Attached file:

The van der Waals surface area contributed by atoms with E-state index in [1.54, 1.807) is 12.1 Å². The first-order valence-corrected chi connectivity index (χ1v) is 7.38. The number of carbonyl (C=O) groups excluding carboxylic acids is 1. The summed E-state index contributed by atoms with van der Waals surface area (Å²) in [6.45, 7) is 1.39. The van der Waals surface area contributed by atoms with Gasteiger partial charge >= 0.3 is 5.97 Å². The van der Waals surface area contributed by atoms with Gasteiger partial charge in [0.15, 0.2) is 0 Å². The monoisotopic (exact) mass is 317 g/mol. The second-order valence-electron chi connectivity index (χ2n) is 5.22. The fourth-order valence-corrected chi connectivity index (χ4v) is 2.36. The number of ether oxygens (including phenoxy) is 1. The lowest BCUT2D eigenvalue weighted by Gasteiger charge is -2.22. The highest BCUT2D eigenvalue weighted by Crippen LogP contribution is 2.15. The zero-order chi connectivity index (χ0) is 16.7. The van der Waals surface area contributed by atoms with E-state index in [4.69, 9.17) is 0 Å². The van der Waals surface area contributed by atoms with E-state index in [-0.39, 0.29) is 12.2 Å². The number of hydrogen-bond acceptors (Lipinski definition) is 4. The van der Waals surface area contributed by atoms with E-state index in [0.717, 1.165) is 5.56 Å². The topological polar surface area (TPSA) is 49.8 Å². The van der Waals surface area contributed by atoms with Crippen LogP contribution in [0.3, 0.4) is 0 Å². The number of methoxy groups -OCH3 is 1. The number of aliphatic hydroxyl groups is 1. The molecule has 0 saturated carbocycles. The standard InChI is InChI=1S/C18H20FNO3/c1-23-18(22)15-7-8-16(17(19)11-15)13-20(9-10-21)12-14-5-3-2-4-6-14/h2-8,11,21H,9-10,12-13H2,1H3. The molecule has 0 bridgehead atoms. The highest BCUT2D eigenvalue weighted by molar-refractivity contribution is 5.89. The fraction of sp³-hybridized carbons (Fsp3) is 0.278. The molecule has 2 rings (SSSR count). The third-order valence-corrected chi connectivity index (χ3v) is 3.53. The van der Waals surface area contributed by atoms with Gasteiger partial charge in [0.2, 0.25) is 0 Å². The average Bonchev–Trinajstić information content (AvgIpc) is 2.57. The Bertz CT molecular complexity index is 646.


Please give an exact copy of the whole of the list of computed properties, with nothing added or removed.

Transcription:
The van der Waals surface area contributed by atoms with E-state index in [1.54, 1.807) is 12.1 Å². The first-order valence-corrected chi connectivity index (χ1v) is 7.38. The number of carbonyl (C=O) groups excluding carboxylic acids is 1. The summed E-state index contributed by atoms with van der Waals surface area (Å²) in [6.45, 7) is 1.39. The van der Waals surface area contributed by atoms with Gasteiger partial charge >= 0.3 is 5.97 Å². The van der Waals surface area contributed by atoms with Gasteiger partial charge in [0.15, 0.2) is 0 Å². The monoisotopic (exact) mass is 317 g/mol. The second-order valence-electron chi connectivity index (χ2n) is 5.22. The fourth-order valence-corrected chi connectivity index (χ4v) is 2.36. The number of ether oxygens (including phenoxy) is 1. The lowest BCUT2D eigenvalue weighted by Gasteiger charge is -2.22. The highest BCUT2D eigenvalue weighted by Crippen LogP contribution is 2.15. The zero-order chi connectivity index (χ0) is 16.7. The van der Waals surface area contributed by atoms with E-state index in [4.69, 9.17) is 0 Å². The van der Waals surface area contributed by atoms with E-state index in [-0.39, 0.29) is 12.2 Å². The number of hydrogen-bond acceptors (Lipinski definition) is 4. The van der Waals surface area contributed by atoms with E-state index in [0.717, 1.165) is 5.56 Å². The topological polar surface area (TPSA) is 49.8 Å². The van der Waals surface area contributed by atoms with Crippen LogP contribution in [0.3, 0.4) is 0 Å². The number of methoxy groups -OCH3 is 1. The number of aliphatic hydroxyl groups is 1. The molecule has 0 saturated carbocycles. The standard InChI is InChI=1S/C18H20FNO3/c1-23-18(22)15-7-8-16(17(19)11-15)13-20(9-10-21)12-14-5-3-2-4-6-14/h2-8,11,21H,9-10,12-13H2,1H3. The molecule has 0 bridgehead atoms. The highest BCUT2D eigenvalue weighted by molar-refractivity contribution is 5.89. The fraction of sp³-hybridized carbons (Fsp3) is 0.278. The molecule has 2 rings (SSSR count). The third-order valence-corrected chi connectivity index (χ3v) is 3.53. The van der Waals surface area contributed by atoms with Gasteiger partial charge in [0.2, 0.25) is 0 Å². The average Bonchev–Trinajstić information content (AvgIpc) is 2.57. The Bertz CT molecular complexity index is 646.